The experimental ponds of approximately 170-m2 area were seeded with shrimp of an average size of 70 mg at a density of 10/m2. The test treatment and control were run in five and three replicated ponds, respectively, for 78 days. The feed was applied once daily during the morning following the same fixed table for all ponds. Pond management followed the routine production protocols of the farm.
|Treatment||Survival (%)||Shrimp size (g)||Crop yield (kg/ha)||Feed conversion ratio||Weekly growth (g)|
|Phytobiotic||57.4 +/- 10.8||15.6 +/- 1.0||8855 +/- 149||1.20 +/- 0.20||1.40 +/- 0.09|
|Control||47.3 +/- 3.1||16.4 +/- 0.7||776 +/- 83||1.41 +/- 0.14||1.47 +/- 0.06|
Although the inherent variation among ponds (P > 0.05 for all production variables) did not allow the detection of statistically significant differences, the trial showed some interesting trends (Table 1). The supplementation of the gut health modulator resulted in values that were 20.5 percent higher for survival, 14.1 percent greater for crop yield and 14.9 percent better for feed conversion than the values in the control treatment. However, shrimp that received the feed additive showed 4.7 percent slower growth.
In these production trials, the main disease challenges at the farm consisted of WSS and vibriosis. The improved survival relative to the control was in line with observations made in past trials in Panama (Figure 1).
Natural feed additives that combine different action mechanisms against Vibrio species have proven effective in improving survival under challenging situations where shrimp are exposed to bacterial pathogens. In a 2011 paper presented at the International Shrimp Culture Symposium and Exhibition, Dr. Jorge Cuellar said that compared to results for controls, the inclusion in a standard pelletized feed of the botanical feed additive used in the current study improved survival 24 percent and 18 percent during two independent production cycles at a semi-intensive shrimp farm in Panama.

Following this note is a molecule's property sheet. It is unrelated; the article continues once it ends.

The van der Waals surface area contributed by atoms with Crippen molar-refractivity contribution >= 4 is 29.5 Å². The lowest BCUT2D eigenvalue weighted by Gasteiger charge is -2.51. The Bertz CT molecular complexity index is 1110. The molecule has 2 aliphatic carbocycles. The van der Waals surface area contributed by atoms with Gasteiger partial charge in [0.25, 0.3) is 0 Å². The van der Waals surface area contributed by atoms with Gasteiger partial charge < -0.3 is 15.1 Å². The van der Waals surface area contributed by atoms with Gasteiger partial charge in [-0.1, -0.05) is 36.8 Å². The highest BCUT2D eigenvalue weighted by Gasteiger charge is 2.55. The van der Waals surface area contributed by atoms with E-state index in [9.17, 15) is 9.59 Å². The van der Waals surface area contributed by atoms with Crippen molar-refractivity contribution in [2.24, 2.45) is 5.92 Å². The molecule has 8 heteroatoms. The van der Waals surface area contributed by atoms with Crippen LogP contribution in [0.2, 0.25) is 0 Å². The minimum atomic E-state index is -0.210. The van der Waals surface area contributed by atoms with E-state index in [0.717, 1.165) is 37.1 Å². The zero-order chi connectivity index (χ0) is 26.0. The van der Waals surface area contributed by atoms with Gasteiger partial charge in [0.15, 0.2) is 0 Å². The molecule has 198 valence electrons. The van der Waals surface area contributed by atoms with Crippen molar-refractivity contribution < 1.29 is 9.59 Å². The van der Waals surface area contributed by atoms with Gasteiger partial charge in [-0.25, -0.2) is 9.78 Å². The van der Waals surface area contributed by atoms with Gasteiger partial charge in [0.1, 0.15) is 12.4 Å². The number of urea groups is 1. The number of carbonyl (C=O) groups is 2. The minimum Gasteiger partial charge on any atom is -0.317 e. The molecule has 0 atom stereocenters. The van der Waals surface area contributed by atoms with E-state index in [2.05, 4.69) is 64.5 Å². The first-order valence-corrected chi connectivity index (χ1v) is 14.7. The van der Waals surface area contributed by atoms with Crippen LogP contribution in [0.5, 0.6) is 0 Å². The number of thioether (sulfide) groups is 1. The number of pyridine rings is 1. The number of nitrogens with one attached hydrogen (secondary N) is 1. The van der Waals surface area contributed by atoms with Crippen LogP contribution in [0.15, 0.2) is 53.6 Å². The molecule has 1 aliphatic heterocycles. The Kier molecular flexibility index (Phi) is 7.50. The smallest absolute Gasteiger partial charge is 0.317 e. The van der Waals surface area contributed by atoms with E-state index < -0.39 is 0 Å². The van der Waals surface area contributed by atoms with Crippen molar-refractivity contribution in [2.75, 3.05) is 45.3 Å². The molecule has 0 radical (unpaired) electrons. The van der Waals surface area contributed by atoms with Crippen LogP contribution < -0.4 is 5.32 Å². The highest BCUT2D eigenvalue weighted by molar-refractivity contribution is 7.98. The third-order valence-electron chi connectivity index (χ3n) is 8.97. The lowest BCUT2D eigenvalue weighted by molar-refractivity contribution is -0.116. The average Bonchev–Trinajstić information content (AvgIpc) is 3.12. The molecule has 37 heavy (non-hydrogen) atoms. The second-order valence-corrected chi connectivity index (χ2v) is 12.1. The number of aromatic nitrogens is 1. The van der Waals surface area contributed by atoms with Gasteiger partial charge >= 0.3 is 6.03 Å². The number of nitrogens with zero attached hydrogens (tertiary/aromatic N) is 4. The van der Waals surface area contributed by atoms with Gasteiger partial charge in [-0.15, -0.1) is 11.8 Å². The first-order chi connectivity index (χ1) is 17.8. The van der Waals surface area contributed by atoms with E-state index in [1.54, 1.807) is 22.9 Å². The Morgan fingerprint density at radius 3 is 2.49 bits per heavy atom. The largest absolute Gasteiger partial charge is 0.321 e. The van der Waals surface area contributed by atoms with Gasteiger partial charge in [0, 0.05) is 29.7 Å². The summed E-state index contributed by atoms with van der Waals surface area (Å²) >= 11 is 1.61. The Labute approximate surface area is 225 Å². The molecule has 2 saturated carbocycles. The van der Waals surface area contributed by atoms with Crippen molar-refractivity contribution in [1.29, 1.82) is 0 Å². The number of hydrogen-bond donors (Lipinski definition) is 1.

The negative effect on growth observed in the current trials needs further study. In semi-intensive farming, the use of fixed feeding tables often causes an interference between survival and growth due to the lack of correction of feed availability per shrimp in function of survival. This often results in a growth limitation in the treatment showing the best survival.
In a study by Dr. Loc Tran and collaboraters reported in the May/June Aqua Culture Asia Pacific, the researchers confirmed the effects of the same synergistic phytobiotic product in a controlled challenge trial with a pathogenic EMS strain of Vibrio parahaemolyticus under laboratory conditions.
The researchers reported 62 to 107 percent increased survival in shrimp that received the additive during three weeks prior to the experimental infection, compared to unsupplemented control groups. The addition of the phytobiotic product in the diet resulted in consistently lower Vibrio counts in the digestive systems of the shrimp that consumed the diets compared to the counts in the control shrimp, illustrating the capability of gut-modulating additives to protect shrimp’s gut flora throughout a Vibrio challenge.
Juan Carlos Valle
Peter Coutteau, Ph.D.
USDA Agricultural Research